While 2017 finished fairly strong for REITs, indicated by the 85% of REITs that either meet or beat expectations, 2018 is widely expected to be a slightly tougher year as the real estate cycle continues to mature. Same-store NOI growth averaged roughly 3% in 2107, down from the 4% rate earlier in the cycle. For 2018, we estimate that SSNOI will average 2.6-3.0%, still above the inflation rate but not by much.
Less than a quarter of REITs provided 2018 guidance above expectations. Supply pressures continue to encumber the residential, office, storage, hotel, and data center sectors. Higher expenses are widely expected to pressure NOI across the real estate sector from rising property taxes, higher wages for workers, and higher utility prices. Demand remains the wild-card, and REIT guidance appears to be more conservative on demand than the consensus among macro-economists. The REITs that were forced to revise down guidance in 2017 were punished by investors (student housing in particular), and we think that this is leading to overly conservative guidance forecasts that are easier to revise upwards in subsequent quarters.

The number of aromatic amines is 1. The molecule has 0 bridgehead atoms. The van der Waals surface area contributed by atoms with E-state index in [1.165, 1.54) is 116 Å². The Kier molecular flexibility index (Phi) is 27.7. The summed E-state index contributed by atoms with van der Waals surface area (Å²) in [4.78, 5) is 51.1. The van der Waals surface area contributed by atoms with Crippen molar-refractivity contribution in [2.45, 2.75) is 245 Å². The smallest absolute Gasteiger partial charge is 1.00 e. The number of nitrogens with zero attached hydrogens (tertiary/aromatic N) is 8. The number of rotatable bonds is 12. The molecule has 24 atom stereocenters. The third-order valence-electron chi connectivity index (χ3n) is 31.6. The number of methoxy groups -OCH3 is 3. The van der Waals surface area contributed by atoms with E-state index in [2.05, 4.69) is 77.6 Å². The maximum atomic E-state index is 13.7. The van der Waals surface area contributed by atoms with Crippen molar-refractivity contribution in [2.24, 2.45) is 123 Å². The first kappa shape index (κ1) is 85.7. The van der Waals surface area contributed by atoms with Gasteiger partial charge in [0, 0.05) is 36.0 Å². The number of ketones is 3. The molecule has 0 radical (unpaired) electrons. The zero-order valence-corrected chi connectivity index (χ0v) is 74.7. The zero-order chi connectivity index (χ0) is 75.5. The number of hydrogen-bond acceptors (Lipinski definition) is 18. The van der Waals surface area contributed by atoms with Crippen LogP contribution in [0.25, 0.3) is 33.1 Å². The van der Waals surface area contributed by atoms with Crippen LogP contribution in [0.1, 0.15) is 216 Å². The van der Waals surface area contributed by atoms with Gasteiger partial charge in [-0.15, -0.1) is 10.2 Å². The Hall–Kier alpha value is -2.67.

On a sector-by-sector-level, retail REITs saw a continuation of the bifurcation trend between high-quality and lower-quality assets. Top-tier mall and shopping center REITs reported a solid holiday season, but lower-quality portfolios continue to struggle with occupancy and rent pressures. In the residential sector, apartment REITs reported firm demand but lowered their outlook for 2018 amid continued oversupply in several markets. Rent growth appears to have stabilized but we are not out of the woods yet as 2018 is expected to see a cycle-high 2% supply growth before waning into 2019. Student housing saw similar issues with oversupply. Fundamentals in single-family housing and manufactured housing were more solid as supply continues to be moderate.